An Atlanta gay man who sued the state after his requests for three separate gay-themed vanity license plates were denied settled his lawsuit on Wednesday.
James Cyrus Gilbert, who goes by Cyrus, filed a federal lawsuit in January against Robert G. Mikell, commissioner of the Georgia Department of Driver Services, after his requests for GAYPWR, GAYGUY and 4GAYLIB license plates were denied. He was told each of them were "unavailable," said his attorney, Cynthia Counts.
The settlement comes on the heels of the state issuing an emergency ruling in the way it approves vanity tags that allows Gilbert's out and proud license plate to be made available on July 9, she said. The lawsuit was filed after the Atlanta Journal-Constitution did a story about the whimsical manner the state seemed to use to approve and disapprove vanity plates.
The complaint states Gilbert's reasons for applying for such tags were "to engage in political speech in favor of rights for homosexuals. He also would like to engage in social debate about the role and visibility of homosexuals in society."
Of the three initially asked for, Gilbert is going with GAYPWR — because after going through the lawsuit process he feels he's more than just a gay guy, Counts said.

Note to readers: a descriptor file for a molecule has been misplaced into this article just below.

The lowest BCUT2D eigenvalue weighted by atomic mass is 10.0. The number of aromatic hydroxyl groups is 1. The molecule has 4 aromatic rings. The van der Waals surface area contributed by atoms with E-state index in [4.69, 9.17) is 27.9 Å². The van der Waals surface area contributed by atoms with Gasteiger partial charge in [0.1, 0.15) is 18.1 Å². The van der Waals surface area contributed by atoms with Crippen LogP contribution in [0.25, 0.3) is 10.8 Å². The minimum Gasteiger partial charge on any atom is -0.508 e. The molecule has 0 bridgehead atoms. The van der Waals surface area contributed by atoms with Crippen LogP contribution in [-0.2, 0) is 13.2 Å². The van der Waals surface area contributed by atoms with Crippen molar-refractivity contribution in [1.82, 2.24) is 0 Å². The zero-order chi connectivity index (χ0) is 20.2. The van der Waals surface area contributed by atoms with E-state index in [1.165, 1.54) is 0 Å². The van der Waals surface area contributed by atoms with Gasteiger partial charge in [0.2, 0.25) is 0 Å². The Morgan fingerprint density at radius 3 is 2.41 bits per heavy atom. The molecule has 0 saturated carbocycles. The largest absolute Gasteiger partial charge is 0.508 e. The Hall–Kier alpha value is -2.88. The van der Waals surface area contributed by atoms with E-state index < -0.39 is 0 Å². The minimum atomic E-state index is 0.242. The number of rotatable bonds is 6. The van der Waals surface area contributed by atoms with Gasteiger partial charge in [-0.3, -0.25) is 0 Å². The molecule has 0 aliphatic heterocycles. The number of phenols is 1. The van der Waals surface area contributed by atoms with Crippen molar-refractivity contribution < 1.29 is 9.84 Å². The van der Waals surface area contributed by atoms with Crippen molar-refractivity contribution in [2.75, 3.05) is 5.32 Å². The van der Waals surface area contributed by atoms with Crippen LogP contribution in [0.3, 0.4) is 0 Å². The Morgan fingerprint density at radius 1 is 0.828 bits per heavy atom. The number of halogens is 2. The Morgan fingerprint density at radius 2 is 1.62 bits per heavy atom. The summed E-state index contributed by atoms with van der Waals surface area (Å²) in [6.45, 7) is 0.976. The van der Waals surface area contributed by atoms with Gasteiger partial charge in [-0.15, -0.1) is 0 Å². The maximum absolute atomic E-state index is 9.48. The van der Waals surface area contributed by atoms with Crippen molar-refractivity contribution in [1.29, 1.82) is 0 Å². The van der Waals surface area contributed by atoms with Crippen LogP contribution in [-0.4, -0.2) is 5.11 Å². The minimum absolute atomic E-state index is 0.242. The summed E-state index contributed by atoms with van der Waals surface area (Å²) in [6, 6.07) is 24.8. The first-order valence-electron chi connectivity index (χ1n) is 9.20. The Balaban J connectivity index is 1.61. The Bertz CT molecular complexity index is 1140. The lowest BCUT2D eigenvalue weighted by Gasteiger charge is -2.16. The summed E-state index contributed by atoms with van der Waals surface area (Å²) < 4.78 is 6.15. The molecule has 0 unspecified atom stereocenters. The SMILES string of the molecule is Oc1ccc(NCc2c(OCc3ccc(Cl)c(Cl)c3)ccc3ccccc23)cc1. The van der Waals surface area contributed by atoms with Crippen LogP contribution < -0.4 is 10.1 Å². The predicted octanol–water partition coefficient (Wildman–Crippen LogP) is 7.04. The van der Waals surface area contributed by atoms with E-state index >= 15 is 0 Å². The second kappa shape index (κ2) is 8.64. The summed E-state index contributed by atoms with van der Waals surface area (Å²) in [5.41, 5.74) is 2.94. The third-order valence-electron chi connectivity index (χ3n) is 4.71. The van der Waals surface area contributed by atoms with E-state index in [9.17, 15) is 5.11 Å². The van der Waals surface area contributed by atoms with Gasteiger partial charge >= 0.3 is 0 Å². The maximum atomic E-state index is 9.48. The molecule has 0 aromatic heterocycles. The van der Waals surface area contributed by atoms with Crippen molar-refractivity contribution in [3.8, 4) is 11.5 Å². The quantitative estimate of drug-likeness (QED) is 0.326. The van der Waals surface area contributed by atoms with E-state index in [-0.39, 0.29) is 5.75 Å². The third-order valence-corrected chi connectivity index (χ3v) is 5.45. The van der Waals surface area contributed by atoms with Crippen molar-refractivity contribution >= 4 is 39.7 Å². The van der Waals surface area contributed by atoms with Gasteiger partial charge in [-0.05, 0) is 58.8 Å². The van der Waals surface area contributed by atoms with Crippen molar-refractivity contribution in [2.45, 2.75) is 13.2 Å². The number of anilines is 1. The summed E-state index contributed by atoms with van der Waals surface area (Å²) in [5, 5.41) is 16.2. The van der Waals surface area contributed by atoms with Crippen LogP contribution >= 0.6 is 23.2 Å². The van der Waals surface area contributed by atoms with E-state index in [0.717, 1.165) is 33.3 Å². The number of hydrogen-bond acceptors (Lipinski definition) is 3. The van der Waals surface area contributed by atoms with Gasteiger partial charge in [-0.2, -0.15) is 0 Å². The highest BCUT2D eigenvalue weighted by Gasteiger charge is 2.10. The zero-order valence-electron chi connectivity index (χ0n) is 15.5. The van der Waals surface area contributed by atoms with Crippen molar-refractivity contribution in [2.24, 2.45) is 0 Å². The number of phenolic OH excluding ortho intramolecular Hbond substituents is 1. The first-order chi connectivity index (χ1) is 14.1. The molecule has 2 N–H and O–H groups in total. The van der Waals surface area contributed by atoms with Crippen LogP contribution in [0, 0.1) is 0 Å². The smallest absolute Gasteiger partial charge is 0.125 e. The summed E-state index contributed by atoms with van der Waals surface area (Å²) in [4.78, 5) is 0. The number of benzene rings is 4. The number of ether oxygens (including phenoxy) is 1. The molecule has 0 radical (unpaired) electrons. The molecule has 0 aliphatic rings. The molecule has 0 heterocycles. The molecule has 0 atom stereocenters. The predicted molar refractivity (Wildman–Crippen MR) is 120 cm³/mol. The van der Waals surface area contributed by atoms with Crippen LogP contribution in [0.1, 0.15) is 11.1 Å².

"He feels he's a man with gay power and he's reserved that tag. I do think gay lib and gay guy are still available," she added.
The settlement with the state covers attorneys fees.
The decision to deny Gilbert the tags he requested was "arbitrary and capricious" — and violated his First Amendment rights, Counts said. Counts and her co-counsel, Gerry Weber, focus on First Amendment on constitutional rights.
"I think the state knew really quick it had a problem," Counts said.
"I was absolutely confident the statute was unconstitutional. There were no reasons for Cyrus' requests to be denied. This is the type of speech that is at the height of our First Amendment rights," Counts said.
The government has no right to censor someone's social or political messages or viewpoints, whether in a book, a newspaper or even on a license plate, she explained.
"Once you open up this forum you open up to more chances for censorship and discrimination," Counts said. "We're very happy with the decision. This is a good day for Georgia."
In an interview with GA Voice, Gilbert, who drives a Honda CRV, said he was happy with the settlement and the state's emergency ruling, knowing that nobody else will go through what he went through.
"I found out about the emergency ruling this morning. I mean, it's about the tag, but at the same time it's not about the tag," he said. "At the end of the day I want what's right and it wasn't right for them to say I was not allowed to get this tag."
Gilbert, a Georgia native who has lived in Atlanta 10 years and works as a hair dresser in a Virginia Highland salon, said he had no idea his request for a vanity plate would become national news.
"When I was first denied, it didn't really register. But when I thought about it I just thought it was so weird all three of them were already taken. That's when I contacted Cynthia," he said.
Gilbert said he's an out, proud gay man and wants people to know it. And he wants other LGBT people to have the right to put what they want on their license plates, too.
"I can't deal with people not liking other people," he said.